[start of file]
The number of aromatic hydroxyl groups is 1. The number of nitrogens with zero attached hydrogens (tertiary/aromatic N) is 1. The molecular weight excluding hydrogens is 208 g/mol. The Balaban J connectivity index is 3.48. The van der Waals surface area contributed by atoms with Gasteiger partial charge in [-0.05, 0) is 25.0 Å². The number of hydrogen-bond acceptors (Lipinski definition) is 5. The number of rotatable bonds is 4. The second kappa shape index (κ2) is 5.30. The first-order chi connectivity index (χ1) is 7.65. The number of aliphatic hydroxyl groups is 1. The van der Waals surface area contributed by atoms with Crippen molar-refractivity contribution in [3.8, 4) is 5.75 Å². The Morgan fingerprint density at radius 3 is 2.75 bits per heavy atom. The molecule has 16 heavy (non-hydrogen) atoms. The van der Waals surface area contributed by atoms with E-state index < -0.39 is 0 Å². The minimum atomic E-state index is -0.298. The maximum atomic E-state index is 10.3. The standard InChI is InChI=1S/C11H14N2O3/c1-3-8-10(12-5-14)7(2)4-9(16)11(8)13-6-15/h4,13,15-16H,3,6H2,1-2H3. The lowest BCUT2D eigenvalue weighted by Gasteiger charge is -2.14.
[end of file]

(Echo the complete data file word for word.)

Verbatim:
The number of aromatic hydroxyl groups is 1. The number of nitrogens with zero attached hydrogens (tertiary/aromatic N) is 1. The molecular weight excluding hydrogens is 208 g/mol. The Balaban J connectivity index is 3.48. The van der Waals surface area contributed by atoms with Gasteiger partial charge in [-0.05, 0) is 25.0 Å². The number of hydrogen-bond acceptors (Lipinski definition) is 5. The number of rotatable bonds is 4. The second kappa shape index (κ2) is 5.30. The first-order chi connectivity index (χ1) is 7.65. The number of aliphatic hydroxyl groups is 1. The van der Waals surface area contributed by atoms with Crippen molar-refractivity contribution in [3.8, 4) is 5.75 Å². The Morgan fingerprint density at radius 3 is 2.75 bits per heavy atom. The molecule has 16 heavy (non-hydrogen) atoms. The van der Waals surface area contributed by atoms with E-state index < -0.39 is 0 Å². The minimum atomic E-state index is -0.298. The maximum atomic E-state index is 10.3. The standard InChI is InChI=1S/C11H14N2O3/c1-3-8-10(12-5-14)7(2)4-9(16)11(8)13-6-15/h4,13,15-16H,3,6H2,1-2H3. The lowest BCUT2D eigenvalue weighted by Gasteiger charge is -2.14.